It’s happening. House Speaker Nancy Pelosi said for the first time Sunday night that the House of Representatives will move forward with an effort to impeach President Donald Trump unless Vice President Mike Pence and the Cabinet invoke the 25th Amendment to remove him from office. “In protecting our Constitution and our Democracy, we will act with urgency, because this President represents an imminent threat to both,” Pelosi said in a letter Sunday to her Democratic colleagues. “As the days go by, the horror of the ongoing assault on our democracy perpetrated by this President is intensified and so is the immediate need for action.”
The first step will take place Monday, when Democratic leaders will seek unanimous consent for a resolution that will call on Vice President Mike Pence to convene the Cabinet to invoke the 25th Amendment and declare that Trump is “incapable of executing the duties of his office.” If there are objections, as there almost certainly will be, then the House will vote on the resolution Tuesday and Pence will be given 24 hours to act. Pence is not expected to move on the issue. “Next, we will proceed with bringing impeachment legislation to the floor,” Pelosi said.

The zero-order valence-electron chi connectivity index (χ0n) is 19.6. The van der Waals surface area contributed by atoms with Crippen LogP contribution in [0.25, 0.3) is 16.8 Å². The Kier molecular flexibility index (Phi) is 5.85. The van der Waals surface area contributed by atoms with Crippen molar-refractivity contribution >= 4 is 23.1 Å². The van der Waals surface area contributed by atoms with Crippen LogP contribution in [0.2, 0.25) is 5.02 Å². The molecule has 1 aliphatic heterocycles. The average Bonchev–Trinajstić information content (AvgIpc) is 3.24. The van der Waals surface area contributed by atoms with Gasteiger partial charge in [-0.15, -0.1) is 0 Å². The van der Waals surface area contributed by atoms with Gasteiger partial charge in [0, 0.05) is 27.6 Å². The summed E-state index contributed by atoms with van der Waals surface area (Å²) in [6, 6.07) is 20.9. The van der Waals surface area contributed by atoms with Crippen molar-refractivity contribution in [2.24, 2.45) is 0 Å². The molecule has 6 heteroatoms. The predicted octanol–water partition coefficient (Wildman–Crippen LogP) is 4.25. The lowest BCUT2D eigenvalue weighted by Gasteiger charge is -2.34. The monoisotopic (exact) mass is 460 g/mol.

The timeline means the House could vote on impeachment as early as Wednesday. That doesn’t, however, mean that the articles of impeachment would be sent to the Senate immediately. Some Democrats are worried that immediately moving to begin the Senate impeachment trial could end up distracting from President-elect Joe Biden’s first days in office. So some are pushing for a delay that would allow Biden to get his Cabinet nominees through before the Senate takes up impeachment. Rep. James Clyburn said Sunday that the House could delay presenting articles of impeachment to the Senate for a few months. “Let’s give President-elect Biden the 100 days he needs to get his agenda off and running,” Clyburn said. “And maybe we will send the articles some time after that.”
Some, however, say the momentum is now too strong considering more than 200 House Democrats have signed on as co-sponsors on an impeachment resolution. “The train has left the station. I think many are worried about how it gets done, how it’s going to be handled, and how do we make sure it’s not going to divide the country further,” a Democrat told the Washington Post. “It’s on a track that, while people have reservations, nobody knows how to stop it.”